The decision appears to give Depardieu, a frequent guest of the Moscow celebrity circuit, the right to pay the relatively low 13-percent tax rate levied in Russia on everyone from tycoons to the poor.
After the Kremlin issued a statement saying Putin had signed a decree granting Depardieu citizenship, the movie star confirmed that he had applied for a Russian passport and said he was "pleased" to have been granted citizenship.
"Yes, I filed a passport application and I am pleased that it was accepted. I love your country, Russia – its people, its history, its writers," the actor said in an open letter broadcast on Russian TV station Pervyi Kanal.
"I have also spoken to my President, François Hollande. I told him all of this. He knows that I really like your President, Vladimir Putin and that this is reciprocated."
He went on to call Russia a "great democracy" which was "not a country where the prime minister treats a citizen shabbily."
Kremlin spokesman Dmitry Peskov said Depardieu was being rewarded "for his contribution to Russian culture and cinema."
The development was the latest in a highly publicised row between Depardieu and French authorities over their attempt to raise the tax rate on earnings of more than one million euros ($1.3 million) to 75 percent.
The actor and French President François Hollande discussed the issue on Tuesday, Hollande's office confirmed, while declining to reveal details of the conversation.
But Arnaud Frilley, a friend and business associate of Depardieu, told RTL radio: "It is not the fiscal aspect that revolts hims, but really the kind of 'we spit on those who succeed, who take initiative'. At some point you just get fed up."
The Kremlin's announcement looked more like a jab at the West by Putin – keen to show off Russia's more business-friendly approach to taxes – than an actual effort to lure a global celebrity to Moscow.
French government spokeswoman Najat Vallaud-Belkacem said the decision was the "exclusive prerogative of the Russian head of state" and did not merit further comment.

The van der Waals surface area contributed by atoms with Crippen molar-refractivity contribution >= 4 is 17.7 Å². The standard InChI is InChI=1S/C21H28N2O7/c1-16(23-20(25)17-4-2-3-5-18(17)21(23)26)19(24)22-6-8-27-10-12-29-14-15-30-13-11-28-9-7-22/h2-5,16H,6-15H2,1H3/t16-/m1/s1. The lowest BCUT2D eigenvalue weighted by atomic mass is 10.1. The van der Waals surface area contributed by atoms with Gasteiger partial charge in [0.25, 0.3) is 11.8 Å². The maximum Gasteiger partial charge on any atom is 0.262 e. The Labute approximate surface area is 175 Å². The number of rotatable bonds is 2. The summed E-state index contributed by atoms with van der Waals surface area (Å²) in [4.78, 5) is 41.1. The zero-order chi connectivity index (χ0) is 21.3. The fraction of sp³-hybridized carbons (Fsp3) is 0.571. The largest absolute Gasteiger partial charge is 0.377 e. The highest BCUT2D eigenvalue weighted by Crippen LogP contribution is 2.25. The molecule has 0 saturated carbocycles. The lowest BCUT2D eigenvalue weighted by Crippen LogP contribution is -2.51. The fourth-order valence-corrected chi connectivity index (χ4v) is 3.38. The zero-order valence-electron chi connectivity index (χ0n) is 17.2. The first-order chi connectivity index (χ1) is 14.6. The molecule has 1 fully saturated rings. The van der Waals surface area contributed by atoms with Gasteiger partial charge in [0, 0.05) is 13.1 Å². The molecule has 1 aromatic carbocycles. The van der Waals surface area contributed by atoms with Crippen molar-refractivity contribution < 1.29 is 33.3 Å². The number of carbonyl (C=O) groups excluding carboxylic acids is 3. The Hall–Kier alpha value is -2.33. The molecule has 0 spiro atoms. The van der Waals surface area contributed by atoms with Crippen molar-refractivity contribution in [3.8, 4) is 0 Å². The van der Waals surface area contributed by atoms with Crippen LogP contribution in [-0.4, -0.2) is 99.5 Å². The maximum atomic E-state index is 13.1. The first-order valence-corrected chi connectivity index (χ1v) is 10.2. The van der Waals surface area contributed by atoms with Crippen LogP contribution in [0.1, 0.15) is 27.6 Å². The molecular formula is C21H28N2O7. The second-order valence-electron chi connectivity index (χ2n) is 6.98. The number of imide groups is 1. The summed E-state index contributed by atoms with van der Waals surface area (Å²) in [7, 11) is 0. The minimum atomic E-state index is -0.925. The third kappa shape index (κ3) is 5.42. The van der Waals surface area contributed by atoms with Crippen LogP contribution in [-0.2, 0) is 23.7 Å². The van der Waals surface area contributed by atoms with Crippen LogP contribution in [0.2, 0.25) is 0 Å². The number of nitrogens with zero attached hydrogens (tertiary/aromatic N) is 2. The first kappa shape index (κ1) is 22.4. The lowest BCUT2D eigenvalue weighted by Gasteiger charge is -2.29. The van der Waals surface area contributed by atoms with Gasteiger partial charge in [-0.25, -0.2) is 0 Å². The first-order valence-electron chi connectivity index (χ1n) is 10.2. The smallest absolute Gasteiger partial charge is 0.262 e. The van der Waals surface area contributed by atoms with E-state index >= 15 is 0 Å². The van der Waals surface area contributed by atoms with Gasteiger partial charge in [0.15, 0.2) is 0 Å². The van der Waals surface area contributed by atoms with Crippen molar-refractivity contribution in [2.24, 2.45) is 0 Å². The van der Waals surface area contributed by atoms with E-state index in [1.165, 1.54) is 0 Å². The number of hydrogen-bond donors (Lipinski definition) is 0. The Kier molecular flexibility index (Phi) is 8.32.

Depardieu said on Sunday that a move by France's Constitutional Council to strike down the proposed 75 percent tax rate changed nothing in his much-debated decision to move out of France.
The French Socialist government has vowed to push ahead with the tax and propose a new measure that would conform with the constitution.
Putin at his end-of-year press conference in December surprised many by saying he was ready to offer the 64-year-old veteran French actor a Russian passport to resolve the row.
"If Gérard really wants to have a residency permit in Russia or a Russian passport, we can consider this issue resolved positively," Putin said at the time.
Putin added that the French premier's famous remark about Depardieu being "pathetic" for threatening to leave the country had hurt the star's feelings and may eventually force him to move.
"An artist is easy to offend," Putin remarked.
Depardieu had mentioned moving to Belgium – home of a 50-percent tax on the very rich – and purchased a new home there near the French border for the specific purpose of avoiding the higher French rate.
A senior Belgian official said Thursday that if the star pursued his stated intention to obtain Belgian nationality, that bid could be affected by him taking Russian nationality.
'Glory to Chechnya!'
The hulking actor has been a huge star in Russia since the Soviet era and still enjoys cult status among many movie buffs.
France was considered by the USSR as one of Europe's friendlier countries, with natural socialist leanings – a status that made its movies a staple of Soviet silver screens.
Depardieu has since become a frequent jury member of the glitzy Moscow and Sochi film festivals.
His straw hair and rugged features have even featured in local television advertisements for products ranging from kitchen furniture from the central city of Saratov to a brand of ketchup called Baltimore.
And a picture of Depardieu giving the thumbs-up sign still graces the home page of a small Russian bank called Sovetsky (The Soviet).
The charismatic Frenchman was most recently asked to emigrate to Russia by the iron-fisted leader of Chechnya, the scene of two post-Soviet wars that killed tens of thousands.
"I can say for sure that we are ready to welcome the great artist," Chechen leader Ramzan Kadyrov said a day before Putin's first remarks on the subject.
Depardieu this year made a peculiar visit to Chechnya to celebrate the birthday of Kadyrov, a ruler accused of torture and other violent crimes by international rights groups.
A video of that celebration showed Depardieu at one stage shouting in Russian: "Glory to Grozny! Glory to Chechnya! Glory to Kadyrov!"
Depardieu will qualify for the 13-percent tax rate if he spends at least six months in Russia per year.
The tax rate would rise to 30 percent on all income made locally and in other countries if he spends more than half the year abroad.
"People in the West do not know the details of our tax system," senior cabinet member Dmitry Rogozin tweeted on Thursday.
"When they find out, we should expect a mass migration of rich Europeans to Russia."